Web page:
“Cryo-EM Structure of the g-Tubulin Small Complex”
Justin Kollman – Department of Biochemistry and Biophysics, University of CA San Francisco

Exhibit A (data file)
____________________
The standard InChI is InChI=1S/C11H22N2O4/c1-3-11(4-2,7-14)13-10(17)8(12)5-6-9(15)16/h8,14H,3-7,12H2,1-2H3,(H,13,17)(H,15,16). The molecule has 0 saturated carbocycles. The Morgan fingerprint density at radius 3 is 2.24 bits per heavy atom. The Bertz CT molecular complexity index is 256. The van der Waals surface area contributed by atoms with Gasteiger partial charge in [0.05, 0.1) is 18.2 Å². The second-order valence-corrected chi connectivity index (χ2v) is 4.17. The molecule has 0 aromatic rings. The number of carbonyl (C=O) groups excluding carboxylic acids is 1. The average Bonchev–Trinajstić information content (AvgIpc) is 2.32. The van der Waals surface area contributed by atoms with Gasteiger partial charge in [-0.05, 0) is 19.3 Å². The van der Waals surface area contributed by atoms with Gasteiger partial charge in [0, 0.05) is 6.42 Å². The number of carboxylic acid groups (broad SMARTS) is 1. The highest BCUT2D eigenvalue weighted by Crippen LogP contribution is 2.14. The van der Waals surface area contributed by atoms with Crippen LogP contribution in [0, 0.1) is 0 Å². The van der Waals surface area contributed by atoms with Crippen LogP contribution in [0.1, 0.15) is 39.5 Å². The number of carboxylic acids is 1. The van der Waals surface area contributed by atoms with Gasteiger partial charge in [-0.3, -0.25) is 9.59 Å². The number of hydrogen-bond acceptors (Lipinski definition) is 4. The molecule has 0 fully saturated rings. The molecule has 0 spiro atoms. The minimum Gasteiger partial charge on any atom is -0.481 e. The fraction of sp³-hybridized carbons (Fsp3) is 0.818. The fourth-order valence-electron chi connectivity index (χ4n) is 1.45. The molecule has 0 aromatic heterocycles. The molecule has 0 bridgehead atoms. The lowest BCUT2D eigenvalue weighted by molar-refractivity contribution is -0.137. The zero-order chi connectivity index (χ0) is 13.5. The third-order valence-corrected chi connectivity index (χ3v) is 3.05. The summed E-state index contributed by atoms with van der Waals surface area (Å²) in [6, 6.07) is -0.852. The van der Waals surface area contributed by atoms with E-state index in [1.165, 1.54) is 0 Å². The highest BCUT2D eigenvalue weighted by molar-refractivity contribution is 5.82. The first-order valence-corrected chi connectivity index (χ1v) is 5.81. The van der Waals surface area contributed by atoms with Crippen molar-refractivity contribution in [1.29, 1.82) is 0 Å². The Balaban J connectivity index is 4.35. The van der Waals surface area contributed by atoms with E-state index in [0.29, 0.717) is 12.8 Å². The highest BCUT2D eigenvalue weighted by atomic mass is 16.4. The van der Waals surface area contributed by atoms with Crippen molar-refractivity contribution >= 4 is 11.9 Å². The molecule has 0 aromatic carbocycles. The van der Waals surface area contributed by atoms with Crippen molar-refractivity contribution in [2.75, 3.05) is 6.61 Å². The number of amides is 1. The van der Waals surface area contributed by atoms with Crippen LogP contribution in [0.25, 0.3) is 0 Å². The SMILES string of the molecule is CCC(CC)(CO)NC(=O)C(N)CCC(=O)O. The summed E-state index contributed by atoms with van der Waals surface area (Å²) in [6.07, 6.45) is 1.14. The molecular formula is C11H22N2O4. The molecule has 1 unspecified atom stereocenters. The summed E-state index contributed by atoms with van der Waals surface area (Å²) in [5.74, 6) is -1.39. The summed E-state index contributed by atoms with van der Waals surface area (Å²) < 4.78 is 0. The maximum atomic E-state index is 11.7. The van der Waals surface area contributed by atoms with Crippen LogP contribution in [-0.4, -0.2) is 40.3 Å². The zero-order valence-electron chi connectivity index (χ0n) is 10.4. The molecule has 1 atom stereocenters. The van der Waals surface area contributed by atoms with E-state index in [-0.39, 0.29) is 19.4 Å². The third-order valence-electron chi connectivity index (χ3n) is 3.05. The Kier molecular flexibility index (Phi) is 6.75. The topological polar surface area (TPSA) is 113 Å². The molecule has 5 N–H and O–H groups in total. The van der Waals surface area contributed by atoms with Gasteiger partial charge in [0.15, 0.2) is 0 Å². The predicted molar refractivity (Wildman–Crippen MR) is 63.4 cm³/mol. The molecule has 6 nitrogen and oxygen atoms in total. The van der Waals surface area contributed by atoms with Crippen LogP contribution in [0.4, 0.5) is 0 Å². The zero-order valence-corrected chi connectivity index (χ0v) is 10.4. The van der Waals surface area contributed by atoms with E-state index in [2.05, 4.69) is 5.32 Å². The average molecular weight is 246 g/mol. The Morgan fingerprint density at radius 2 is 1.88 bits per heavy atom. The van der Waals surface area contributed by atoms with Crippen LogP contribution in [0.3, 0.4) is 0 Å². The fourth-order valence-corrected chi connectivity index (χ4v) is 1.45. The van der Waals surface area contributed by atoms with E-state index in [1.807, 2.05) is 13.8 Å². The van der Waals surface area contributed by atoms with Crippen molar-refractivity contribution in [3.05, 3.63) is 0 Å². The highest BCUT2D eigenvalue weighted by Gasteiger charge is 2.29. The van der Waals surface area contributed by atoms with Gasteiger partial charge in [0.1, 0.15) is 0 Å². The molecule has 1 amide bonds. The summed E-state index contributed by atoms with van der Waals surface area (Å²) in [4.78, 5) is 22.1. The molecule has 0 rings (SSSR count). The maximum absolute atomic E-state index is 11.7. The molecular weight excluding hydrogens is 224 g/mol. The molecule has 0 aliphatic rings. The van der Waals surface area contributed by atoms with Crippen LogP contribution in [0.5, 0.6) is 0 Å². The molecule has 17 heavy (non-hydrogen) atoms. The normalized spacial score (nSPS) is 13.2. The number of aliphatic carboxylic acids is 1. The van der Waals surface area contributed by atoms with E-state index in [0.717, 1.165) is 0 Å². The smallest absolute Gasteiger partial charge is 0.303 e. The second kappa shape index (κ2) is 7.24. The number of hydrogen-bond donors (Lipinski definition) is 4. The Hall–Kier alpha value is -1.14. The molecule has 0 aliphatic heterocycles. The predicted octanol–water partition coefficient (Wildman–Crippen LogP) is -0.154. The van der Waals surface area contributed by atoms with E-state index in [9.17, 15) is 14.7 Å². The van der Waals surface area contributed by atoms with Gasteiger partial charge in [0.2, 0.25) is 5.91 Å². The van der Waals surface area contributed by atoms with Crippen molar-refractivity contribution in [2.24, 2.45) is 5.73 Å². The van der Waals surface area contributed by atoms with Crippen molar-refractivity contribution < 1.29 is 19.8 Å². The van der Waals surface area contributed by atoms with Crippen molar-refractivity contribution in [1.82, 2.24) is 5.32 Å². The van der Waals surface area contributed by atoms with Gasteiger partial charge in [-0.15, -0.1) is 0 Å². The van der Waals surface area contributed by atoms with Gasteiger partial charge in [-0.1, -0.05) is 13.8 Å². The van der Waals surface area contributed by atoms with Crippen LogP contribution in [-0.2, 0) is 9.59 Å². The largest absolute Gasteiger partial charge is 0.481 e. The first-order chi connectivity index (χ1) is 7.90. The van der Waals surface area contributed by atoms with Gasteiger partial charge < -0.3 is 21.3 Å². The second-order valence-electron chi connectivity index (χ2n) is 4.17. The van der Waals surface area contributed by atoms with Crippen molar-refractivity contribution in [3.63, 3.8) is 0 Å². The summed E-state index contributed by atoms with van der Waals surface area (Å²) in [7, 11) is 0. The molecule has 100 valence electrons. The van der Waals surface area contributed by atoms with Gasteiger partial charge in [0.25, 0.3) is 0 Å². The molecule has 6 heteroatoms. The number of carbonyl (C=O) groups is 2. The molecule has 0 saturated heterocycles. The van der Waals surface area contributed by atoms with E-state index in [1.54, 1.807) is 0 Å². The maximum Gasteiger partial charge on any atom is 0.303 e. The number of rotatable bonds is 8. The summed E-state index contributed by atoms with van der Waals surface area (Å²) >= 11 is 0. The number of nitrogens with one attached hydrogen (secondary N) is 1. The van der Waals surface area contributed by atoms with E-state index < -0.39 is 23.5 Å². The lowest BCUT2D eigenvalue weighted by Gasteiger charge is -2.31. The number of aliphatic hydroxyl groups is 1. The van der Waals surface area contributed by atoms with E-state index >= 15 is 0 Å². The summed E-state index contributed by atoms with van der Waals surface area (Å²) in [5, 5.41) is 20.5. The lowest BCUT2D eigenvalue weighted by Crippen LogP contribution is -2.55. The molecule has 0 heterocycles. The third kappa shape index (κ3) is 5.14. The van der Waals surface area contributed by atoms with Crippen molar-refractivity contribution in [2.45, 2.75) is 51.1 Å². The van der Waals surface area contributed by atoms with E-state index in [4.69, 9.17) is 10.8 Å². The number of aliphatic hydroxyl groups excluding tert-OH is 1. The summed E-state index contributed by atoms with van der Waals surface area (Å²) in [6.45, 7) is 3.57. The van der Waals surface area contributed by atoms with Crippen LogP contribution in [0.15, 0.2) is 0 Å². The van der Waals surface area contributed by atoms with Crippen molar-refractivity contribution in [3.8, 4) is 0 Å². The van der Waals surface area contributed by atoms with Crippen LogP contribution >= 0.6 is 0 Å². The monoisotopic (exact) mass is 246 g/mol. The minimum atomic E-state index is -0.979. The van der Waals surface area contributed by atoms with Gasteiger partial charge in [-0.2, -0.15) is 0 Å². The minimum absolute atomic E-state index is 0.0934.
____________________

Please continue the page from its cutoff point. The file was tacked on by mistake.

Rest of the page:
Microtubules are nucleated in vivo by complexes containing g -tubulin. The core of the microtubule nucleating machinery, conserved in all eukaryotes, is the g -tubulin small complex (g -TuSC), a 300 kDa heterotetramer containing two copies of g -tubulin. In most eukaryotes multiple g -TuSCs assemble with a number of other proteins into large g -tubulin ring complexes (g -TuRCs); budding yeast, however, have only g -TuSC and lack the other g -TuRC-specific components. We have therefore been studying yeast g -TuSC as the minimal nucleating complex. Previously, we determined the structure of monomeric yeast g -TuSC in negative stain by the random conical tilt (RCT) method. Here we show that g -TuSC forms helical filaments when in complex with the N-terminal domain of Spc110, which binds g -TuSC to the nuclear face of the spindle pole body. We have determined the cryo-EM structure of these filaments by iterative helical real space reconstruction (IHRSR). g -TuSCs associate laterally in the helix, presenting the g -tubulins in an arrangement nearly identical to that of tubulin in the microtubule, supporting previous models of nucleation which suggested that g -tubulin forms a template for microtubule growth. The helix has 6.5 g -TuSCs, or 13 g -tubulins, per turn, matching the predominant 13 protofilament organization of microtubules in vivo. We propose that a single turn of this helix is equivalent to the core of g -TuRC.